Number of MOPP for Type BF Applied Part (Medical Device Electronics)




I'm trying to understand the requirements for MOPP. The device I am considering is a battery (~3V) powered device with multiple patient connections(ecg electrodes) considered as one Type BF applied part.

We clearly need to meet the leakage current requirements of 8.4.2 a) and the expectation is that we would use a series impedance to limit the current that could flow to the patient connection. No current is intentionally supplied to the patient so this would only be to protect against an internal fault that applied a voltage to the patient connection circuitry.

So we would be single fault safe and this resistor would be one MOPP. What I cannot think is how to get the second MOPP?

This must be a very common scenario, what am I missing?

a) The currents from, to or between PATIENT CONNECTIONS shall not exceed the limits for PATIENT LEAKAGE CURRENT and PATIENT AUXILIARY CURRENT specified in Table 3 and Table 4 when measured as specified in 8.7.4. General
ME EQUIPMENT shall have two MEANS OF PROTECTION to prevent APPLIED PARTS and other ACCESSIBLE PARTS from exceeding the limits specified in 8.4.


You should be able to meet 2MOPP with Creepages/Clearances, see Subclause 8.9.
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Peter Selvey

Super Moderator
The MOP (MOOP and MOPP) and mainly written around electric shock from mains parts, and can be somewhat hard to read or not appropriate when considering shock from internal circuits.

In the case of an ECG, there is usually a concern for the right leg drive (RLD or any noise cancellation circuit). Usually, all measurement leads (LA, LL, RA etc) are high impedance op-amps so there is negligible leakage in normal use. But for example if one of the input protection diodes shorts to rail, the RLD will go opposite to rail. To protect this the RLD normally has a large resistor like 1M (e.g. 3V/1M = 3uAdc which << 50uA limit in SFC).

The question then is whether this is a 2 MOP system (1 MOP = diode; 1 MOP = resistor). But diode is just one of many possible faults, and difficult to characterise and control as an MOP. So it is better to think of the 1M resistor as a high integrity component (never fails, equivalent to 2 MOP). It's OK because the 1M resistor is rated to 100V but used at 3V, clearly never going to fail. Or to be extra safe you could break the 1M into 470K + 470k to make a real 2 MOP system.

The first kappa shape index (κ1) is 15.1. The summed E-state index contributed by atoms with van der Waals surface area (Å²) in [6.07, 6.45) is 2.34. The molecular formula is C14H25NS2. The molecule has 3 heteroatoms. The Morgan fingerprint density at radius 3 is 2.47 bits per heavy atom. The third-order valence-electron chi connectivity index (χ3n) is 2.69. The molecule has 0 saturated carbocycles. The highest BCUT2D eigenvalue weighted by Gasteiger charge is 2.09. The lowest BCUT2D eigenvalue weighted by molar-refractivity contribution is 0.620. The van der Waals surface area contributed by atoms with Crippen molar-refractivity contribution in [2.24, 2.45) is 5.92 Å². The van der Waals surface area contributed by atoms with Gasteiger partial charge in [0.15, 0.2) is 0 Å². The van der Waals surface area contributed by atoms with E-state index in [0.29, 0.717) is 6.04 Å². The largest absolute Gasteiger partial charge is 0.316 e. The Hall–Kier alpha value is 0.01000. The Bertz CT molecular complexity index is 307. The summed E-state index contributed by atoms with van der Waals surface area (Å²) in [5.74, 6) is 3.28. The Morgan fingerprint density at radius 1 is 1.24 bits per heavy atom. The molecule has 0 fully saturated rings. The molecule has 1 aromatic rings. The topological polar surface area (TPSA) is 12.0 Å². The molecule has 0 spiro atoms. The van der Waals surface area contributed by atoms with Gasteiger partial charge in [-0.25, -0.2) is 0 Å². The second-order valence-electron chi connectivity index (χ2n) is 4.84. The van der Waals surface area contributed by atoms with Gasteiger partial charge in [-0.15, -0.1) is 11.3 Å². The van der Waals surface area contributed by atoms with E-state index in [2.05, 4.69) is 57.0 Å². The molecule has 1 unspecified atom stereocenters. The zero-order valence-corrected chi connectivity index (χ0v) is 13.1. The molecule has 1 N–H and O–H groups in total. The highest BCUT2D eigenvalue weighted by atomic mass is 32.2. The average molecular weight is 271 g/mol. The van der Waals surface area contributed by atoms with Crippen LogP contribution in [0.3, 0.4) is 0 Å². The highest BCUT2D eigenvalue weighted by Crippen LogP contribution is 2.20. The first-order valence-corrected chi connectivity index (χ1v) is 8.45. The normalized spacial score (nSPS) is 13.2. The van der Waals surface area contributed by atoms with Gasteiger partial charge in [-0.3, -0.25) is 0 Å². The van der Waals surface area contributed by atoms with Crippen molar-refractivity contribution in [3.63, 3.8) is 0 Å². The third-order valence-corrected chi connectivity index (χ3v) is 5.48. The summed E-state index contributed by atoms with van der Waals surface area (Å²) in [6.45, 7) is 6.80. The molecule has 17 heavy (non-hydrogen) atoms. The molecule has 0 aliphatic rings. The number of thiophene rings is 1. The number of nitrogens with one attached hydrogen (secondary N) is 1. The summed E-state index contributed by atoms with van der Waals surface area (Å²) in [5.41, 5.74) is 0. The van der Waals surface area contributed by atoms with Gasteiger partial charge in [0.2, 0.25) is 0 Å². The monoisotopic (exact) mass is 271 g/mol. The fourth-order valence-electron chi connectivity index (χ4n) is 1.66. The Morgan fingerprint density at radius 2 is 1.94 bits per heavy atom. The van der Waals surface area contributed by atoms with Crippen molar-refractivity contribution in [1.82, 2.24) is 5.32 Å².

And if you wanted to go crazy, measure spacing (creepage/clearance) around the resistor. But this is a point where 601-1 is fundamentally wrong, the 3.4mm for 2MOPP is way over the top. The value in the standard assumes overvoltage transients which can still occur between secondary circuits, but they can't exist at the board level inside the circuit.

Test labs don't normally go that deep and may not even consider the risk from a RLD circuit. Or maybe short the "RA input diode D4" but just report the result without figuring out what provides the protection.

If you have respiration (using higher frequency impedance measurement) again you need to look at the circuit, figure out where the shock could come from, what would be worst case fault, and what component keeps things under the limits. Often it is a low value capacitor in series with high frequency oscillator (e.g. 60kHz). Again you might treat the cap as a high integrity component or make two in series to create a 2 MOP system.

If there is any other applied part e.g. temp probe, they usually have plastic barrier which can be tested for 500V to make 2 MOPP.


Hi Peter,

Thanks so much for your help! We are going to go with your advice and do two 470k on RLD to be extra safe as you recommend. However, we want to stay with our 0402 resistor size which is 50V not 100V. I think we can say it is clearly not going to fail in a battery powered device with 3.3V.

Please reply if you think this is not good...either the small footprint resistor or the 50V rating.

All the best,

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